CHICAGO — A federal judge has granted summary judgment in favor of a trucking company in a racial discrimination case brought by former workers.
In the decision filed Sept. 13, U.S. Magistrate Judge Susan E. Cox said she did not believe that former employees, Eddie Williams Jr., Karl Harris, Thomas Jackson and Derrick Rias, had "created a genuine issue of material fact showing that the alleged harassment was so severe and pervasive as to affect the terms and conditions of their employment."
The four African-American employees had filed separate suits against YRC Worldwide Inc., claiming they were discriminated against during their employment, which spanned several years.
The case included allegations that African-American and Hispanic workers were given more difficult and dangerous routes to drive and vehicles that allegedly were in worse condition than those given to white workers.
The plaintiffs also alleged the company did not ask Caucasian workers to unload heavy loads on the docks, whereas the African-American or Hispanic workers allegedly were told to do so for fear of losing their jobs. The plaintiffs also claimed white workers received lighter discipline than African-American or Hispanic workers.
In September 2010, the workers filed a petition outlining their concerns. YRC investigated, but the defendants allegedly were not satisfied with the results, according to the decision.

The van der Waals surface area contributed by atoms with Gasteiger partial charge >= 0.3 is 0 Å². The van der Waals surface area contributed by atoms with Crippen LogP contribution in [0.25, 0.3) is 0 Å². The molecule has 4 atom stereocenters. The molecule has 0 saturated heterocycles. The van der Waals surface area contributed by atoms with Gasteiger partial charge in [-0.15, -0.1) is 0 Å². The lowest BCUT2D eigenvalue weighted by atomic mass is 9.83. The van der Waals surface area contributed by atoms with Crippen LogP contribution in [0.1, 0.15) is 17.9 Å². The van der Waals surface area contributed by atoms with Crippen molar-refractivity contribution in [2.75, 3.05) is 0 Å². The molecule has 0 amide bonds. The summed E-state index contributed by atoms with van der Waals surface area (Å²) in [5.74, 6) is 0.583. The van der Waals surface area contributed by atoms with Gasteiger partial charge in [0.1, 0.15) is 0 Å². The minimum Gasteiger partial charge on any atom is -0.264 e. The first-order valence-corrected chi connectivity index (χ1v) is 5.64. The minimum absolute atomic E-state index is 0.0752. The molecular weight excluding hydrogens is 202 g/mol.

Each then filed separate claims with the U. S. Equal Employment Opportunity Commission and the Illinois Department of Human Rights.
The cases were consolidated but did not become a class action, meaning each plaintiff must prove their individual claims.
Cox stated she believed only Rias had proven that there may be some merit to the claim he was given a more difficult route than other workers.
“Rias testified that on one run to the west side of Chicago, he had a gun pulled on him during a delivery,” Cox wrote.
But Cox ultimately held the plaintiffs did not make sufficient cases and, therefore, granted summary judgment in favor of the company.
"Even if the court did believe the alleged conduct was sufficiently frequent, they have not discussed whether the conduct was intimidating in any way, or how it affected their work performance," Cox said in the decision.
The plaintiffs were represented in the case by the firm of Mullen & Associates, P.C., of Crown Point, Ind.
Defendant YRC was defended by Morgan, Lewis & Bockius LLP, of Chicago and Washington, D.C.